Walt Whitman- on his birthday (31st May)
Today is a great day. Today is birthday of the great poet and thinker Walt Whitman. He was born on 31st May 1819 in Long Island(Click here to read his biography). He self published his collection of 12 poems titled Leaves of Grass in 1955 and sent them to Ralph Waldo Emerson to read. His poems astonished Emerson and he wrote a letter of appreciation to Walt Whitman which he published in his second edition of Leaves of Grass containing 33 poems along with a response to the letter of Emerson.
Emerson took to freelance journalism with the outbreak of the American Civil War and later moved to Washington DC where he worked as a clerk in the Department of Interior. When the Interior Secretary found that Walt Whitman is the author of "Leaves of Grass" then he fired him.
Walt Whitman struggled his whole life to support himself along with his widowed mother and an invalid brother. He suffered a stroke and died on March 26 1892 and was buried in a self designed and built tomb in Camden.
My favourite poems of Walt Whitman are-
There was a child went forth everyday
There was a child went forth every day;
And the first object he look'd upon, that object he became;
And that object became part of him for the day, or a certain part of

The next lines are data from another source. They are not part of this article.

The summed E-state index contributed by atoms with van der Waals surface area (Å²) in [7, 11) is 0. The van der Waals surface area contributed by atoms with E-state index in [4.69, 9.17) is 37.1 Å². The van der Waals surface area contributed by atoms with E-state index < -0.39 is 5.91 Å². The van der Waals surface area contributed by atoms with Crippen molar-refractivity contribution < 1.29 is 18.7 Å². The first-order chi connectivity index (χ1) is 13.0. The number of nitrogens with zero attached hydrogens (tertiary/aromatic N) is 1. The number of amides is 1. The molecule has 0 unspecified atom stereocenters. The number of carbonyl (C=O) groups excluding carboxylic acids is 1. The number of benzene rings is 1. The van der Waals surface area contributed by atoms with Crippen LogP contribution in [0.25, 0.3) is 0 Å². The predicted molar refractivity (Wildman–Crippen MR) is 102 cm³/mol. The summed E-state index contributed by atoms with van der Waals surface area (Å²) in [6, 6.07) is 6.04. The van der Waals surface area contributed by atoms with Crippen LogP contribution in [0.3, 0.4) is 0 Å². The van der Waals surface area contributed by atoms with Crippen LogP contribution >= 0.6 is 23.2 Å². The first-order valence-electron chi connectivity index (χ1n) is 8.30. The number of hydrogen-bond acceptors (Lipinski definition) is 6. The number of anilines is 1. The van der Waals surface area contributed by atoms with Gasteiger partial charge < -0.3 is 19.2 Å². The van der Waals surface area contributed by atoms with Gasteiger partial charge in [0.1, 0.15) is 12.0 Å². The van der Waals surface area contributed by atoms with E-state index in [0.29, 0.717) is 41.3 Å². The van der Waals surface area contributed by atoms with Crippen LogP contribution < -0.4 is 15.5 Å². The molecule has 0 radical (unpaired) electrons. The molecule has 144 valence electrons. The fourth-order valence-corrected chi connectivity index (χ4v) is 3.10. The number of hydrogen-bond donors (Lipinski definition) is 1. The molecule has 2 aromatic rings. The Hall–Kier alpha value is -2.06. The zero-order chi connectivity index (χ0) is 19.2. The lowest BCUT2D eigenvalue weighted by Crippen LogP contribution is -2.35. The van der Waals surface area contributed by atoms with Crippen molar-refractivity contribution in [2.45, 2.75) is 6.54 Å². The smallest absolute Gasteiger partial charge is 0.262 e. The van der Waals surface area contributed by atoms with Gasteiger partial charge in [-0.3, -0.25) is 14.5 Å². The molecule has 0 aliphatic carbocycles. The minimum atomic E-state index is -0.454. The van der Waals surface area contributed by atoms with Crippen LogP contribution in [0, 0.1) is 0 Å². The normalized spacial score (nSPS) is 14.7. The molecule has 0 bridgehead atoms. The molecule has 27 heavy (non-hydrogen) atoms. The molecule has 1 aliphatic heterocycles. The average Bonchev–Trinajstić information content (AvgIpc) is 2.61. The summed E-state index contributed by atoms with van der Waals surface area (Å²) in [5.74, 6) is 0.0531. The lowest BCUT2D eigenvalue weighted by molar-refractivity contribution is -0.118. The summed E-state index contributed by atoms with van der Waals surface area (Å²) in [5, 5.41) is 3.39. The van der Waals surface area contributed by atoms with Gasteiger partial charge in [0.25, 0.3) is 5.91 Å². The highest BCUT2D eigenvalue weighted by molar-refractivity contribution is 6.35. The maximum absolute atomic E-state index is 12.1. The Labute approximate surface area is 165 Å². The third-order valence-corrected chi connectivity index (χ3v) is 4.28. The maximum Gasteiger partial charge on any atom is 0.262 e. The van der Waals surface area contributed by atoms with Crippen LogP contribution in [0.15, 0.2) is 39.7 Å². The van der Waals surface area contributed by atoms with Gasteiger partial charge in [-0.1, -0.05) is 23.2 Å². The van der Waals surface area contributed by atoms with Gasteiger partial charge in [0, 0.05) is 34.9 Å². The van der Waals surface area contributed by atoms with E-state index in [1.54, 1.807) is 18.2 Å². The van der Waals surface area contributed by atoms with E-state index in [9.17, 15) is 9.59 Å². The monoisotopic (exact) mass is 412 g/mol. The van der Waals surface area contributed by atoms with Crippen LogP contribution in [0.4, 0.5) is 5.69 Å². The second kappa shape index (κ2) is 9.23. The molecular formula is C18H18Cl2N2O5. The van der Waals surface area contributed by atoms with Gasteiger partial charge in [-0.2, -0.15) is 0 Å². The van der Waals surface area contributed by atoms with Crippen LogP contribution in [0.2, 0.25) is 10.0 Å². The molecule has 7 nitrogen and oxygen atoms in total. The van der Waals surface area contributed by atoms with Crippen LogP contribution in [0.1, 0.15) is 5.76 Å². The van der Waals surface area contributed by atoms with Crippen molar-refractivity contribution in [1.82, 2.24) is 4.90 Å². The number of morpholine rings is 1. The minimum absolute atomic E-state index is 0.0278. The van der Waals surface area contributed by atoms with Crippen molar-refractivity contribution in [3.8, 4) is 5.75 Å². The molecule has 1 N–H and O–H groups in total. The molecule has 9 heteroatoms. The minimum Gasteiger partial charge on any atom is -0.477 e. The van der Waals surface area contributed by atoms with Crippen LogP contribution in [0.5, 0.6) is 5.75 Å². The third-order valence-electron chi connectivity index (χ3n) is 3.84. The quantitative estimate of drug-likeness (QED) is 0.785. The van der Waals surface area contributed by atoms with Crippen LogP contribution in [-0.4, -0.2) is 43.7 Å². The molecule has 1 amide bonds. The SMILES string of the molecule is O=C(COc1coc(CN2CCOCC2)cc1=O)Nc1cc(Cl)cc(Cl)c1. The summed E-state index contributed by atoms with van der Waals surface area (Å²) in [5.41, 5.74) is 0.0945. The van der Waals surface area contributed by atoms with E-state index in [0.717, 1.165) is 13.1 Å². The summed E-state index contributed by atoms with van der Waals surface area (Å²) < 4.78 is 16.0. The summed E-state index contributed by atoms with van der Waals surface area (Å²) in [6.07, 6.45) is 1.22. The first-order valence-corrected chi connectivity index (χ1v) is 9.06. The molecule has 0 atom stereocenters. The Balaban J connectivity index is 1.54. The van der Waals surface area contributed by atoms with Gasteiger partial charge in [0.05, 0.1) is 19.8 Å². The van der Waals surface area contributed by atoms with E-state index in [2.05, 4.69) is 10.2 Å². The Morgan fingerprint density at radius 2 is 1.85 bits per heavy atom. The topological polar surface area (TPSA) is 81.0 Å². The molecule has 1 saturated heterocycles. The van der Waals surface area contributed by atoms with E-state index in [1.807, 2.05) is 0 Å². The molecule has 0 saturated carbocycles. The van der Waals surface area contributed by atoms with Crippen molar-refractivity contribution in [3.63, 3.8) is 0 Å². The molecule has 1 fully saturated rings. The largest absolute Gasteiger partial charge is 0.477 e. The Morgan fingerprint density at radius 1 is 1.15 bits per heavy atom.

the day, or for many years, or stretching cycles of years.
The early lilacs became part of this child,
And grass, and white and red morning-glories, and white and red clover, and the song of the phoebe-bird,
And the Third-month lambs, and the sow's pink-faint litter, and the mare's foal, and the cow's calf,
And the noisy brood of the barn-yard, or by the mire of the pond-side,
And the fish suspending themselves so curiously below there--and the beautiful curious liquid,
And the water-plants with their graceful flat heads--all became part of him.
The field-sprouts of Fourth-month and Fifth-month became part of him;
Winter-grain sprouts, and those of the light-yellow corn, and the esculent roots of the garden,
And the apple-trees cover'd with blossoms, and the fruit afterward,
and wood-berries, and the commonest weeds by the road;
And the old drunkard staggering home from the out-house of the tavern, whence he had lately risen,
And the school-mistress that pass'd on her way to the school,
And the friendly boys that pass'd--and the quarrelsome boys,
And the tidy and fresh-cheek'd girls--and the barefoot negro boy and girl,
And all the changes of city and country, wherever he went.
His own parents,
He that had father'd him, and she that had conceiv'd him in her womb, and birth'd him,
They gave this child more of themselves than that;